CheckMate 816 surgical outcomes support neoadjuvant nivolumab in NSCLC
medwireNews: Adding nivolumab to neoadjuvant chemotherapy for resectable non-small-cell lung cancer (NSCLC) is not associated with surgical delays or complications, show CheckMate 816 data presented at the 2021 ASCO Annual Meeting.
Jonathan Spicer, from McGill University Health Center in Montréal, Québec, Canada told delegates: “The safety and surgical outcome data reported thus far from CheckMate 816, along with significant improvement in pathologic complete response, support nivolumab in combination with chemotherapy as a potential neoadjuvant option for patients with resectable non-small-cell lung cancer.”
Spicer reported that 83% of 179 individuals with stage IB–IIIA resectable NSCLC and no known EGFR/ALK alterations underwent definitive surgery following 3 cycles of neoadjuvant treatment with nivolumab plus chemotherapy every 3 weeks.
By comparison, the definitive surgery rate was 75% among the 179 participants who were randomly assigned to receive chemotherapy alone.
Surgery took place a median 5.3 weeks after the end of neoadjuvant therapy in the nivolumab group, and after a median 5.0 weeks in the no nivolumab group, with median surgical durations of 184 and 217 minutes, respectively.
Spicer commented: “This half hour difference in procedure time may indicate that surgical complexity was not increased by virtue of addition of nivolumab to the preoperative treatment regimen.”
When subgrouped by stage, the trial investigators found that definitive surgery rates were 85% and 83% for individuals with stage IB/II and stage IIIA disease, respectively, with nivolumab, and 82% and 72%, respectively, without nivolumab.
Reasons for cancelled surgery included disease progression (7 vs 10% with vs without nivolumab), AEs related to neoadjuvant therapy (1% in each arm), and other reasons including patient refusal, unresectability, and poor lung function (8 vs 11%).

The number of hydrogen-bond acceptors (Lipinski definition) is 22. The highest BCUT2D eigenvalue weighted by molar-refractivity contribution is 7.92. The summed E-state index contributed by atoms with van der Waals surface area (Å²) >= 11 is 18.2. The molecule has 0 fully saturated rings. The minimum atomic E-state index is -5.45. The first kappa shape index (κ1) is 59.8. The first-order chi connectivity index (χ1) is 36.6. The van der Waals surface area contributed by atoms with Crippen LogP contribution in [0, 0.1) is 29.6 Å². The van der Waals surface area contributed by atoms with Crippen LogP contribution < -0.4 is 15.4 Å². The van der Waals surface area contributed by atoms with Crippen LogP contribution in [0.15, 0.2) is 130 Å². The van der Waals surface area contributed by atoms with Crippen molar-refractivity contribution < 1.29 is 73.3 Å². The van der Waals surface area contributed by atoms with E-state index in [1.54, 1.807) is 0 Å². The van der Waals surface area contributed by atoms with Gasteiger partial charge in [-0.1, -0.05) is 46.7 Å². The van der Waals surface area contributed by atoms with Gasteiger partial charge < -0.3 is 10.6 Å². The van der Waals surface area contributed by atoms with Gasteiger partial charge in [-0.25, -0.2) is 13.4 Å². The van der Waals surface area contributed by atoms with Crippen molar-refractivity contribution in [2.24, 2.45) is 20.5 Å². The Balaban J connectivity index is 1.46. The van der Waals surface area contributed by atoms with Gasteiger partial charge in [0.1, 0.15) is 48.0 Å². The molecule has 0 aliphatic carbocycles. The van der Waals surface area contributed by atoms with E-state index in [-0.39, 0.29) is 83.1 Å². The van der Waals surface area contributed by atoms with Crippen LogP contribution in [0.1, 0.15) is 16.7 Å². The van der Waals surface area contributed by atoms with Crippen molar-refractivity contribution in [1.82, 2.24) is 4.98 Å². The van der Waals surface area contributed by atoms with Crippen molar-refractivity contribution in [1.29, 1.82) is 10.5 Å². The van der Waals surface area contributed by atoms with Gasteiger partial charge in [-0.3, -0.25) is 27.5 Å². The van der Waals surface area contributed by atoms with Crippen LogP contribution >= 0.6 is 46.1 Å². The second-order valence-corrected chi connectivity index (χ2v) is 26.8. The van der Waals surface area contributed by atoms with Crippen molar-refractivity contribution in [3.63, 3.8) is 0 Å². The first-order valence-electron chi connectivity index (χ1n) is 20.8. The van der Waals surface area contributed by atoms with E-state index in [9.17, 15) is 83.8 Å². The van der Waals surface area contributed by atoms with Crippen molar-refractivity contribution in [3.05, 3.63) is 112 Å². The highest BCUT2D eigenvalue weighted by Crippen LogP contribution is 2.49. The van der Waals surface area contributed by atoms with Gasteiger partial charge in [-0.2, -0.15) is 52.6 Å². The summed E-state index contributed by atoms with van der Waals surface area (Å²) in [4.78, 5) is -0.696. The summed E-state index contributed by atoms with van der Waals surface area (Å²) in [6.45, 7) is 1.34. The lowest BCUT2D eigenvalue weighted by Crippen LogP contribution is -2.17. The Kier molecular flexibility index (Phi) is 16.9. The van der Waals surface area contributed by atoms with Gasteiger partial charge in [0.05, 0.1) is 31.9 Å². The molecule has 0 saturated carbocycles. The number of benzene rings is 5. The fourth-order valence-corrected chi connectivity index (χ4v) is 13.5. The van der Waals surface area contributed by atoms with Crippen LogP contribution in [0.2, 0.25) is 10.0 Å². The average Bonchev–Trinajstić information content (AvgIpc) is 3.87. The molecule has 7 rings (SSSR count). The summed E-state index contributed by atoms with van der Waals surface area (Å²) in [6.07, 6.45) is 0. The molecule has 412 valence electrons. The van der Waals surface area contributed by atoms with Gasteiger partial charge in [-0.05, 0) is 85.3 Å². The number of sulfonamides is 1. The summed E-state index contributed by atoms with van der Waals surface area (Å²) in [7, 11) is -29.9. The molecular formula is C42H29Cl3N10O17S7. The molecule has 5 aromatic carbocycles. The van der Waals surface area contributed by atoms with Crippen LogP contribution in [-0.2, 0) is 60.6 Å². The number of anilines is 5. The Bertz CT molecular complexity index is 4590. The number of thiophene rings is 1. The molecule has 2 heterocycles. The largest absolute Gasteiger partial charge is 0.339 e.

Lobectomy was the most common type of surgery, performed in 77% and 61% of patients who did and did not receive nivolumab, respectively. Spicer described the difference between the two groups as “clinically important” and said it was “largely attributed to higher pneumonectomy rates in the group that did not receive nivolumab,” at 17% in the nivolumab group versus 25% in the chemotherapy only group.
Minimally invasive surgery rates were 30% for nivolumab plus chemotherapy and 22% for chemotherapy alone, with a corresponding 11% and 16% of patients converting from minimally invasive to open surgery.
Complete resection was achieved in 83% and 78% of patients, respectively, and rates were similar regardless of baseline disease stage in both treatment arms.
AEs led to surgical delays in 4% of patients who received nivolumab and in 7% of those who did not, and Spicer also reported that the “addition of nivolumab to chemotherapy did not increase surgery-related adverse events in CheckMate 816.”
Specifically, any-grade surgery-related AEs occurred in 41% and 47% of individuals in the nivolumab plus chemotherapy and chemotherapy only arms, respectively, while the corresponding grade 3 or 4 AE rates were 11% and 15%.
“Such complication rates are well within expected ranges previously described from large surgical series of real-world data in neoadjuvant treated or treatment-naïve patients,” Spicer remarked.
He noted that two grade 5 surgery-related AEs (one pulmonary embolism and one aortic rupture) occurred in the nivolumab plus chemotherapy group but were deemed unrelated to the study drug.
The CheckMate 816 pathologic complete response data, which showed a significant improvement with the addition of nivolumab, were presented at the virtual AACR Annual Meeting 2021 and reported by medwireNews.
Event-free survival data will be reported when mature, Spicer said.
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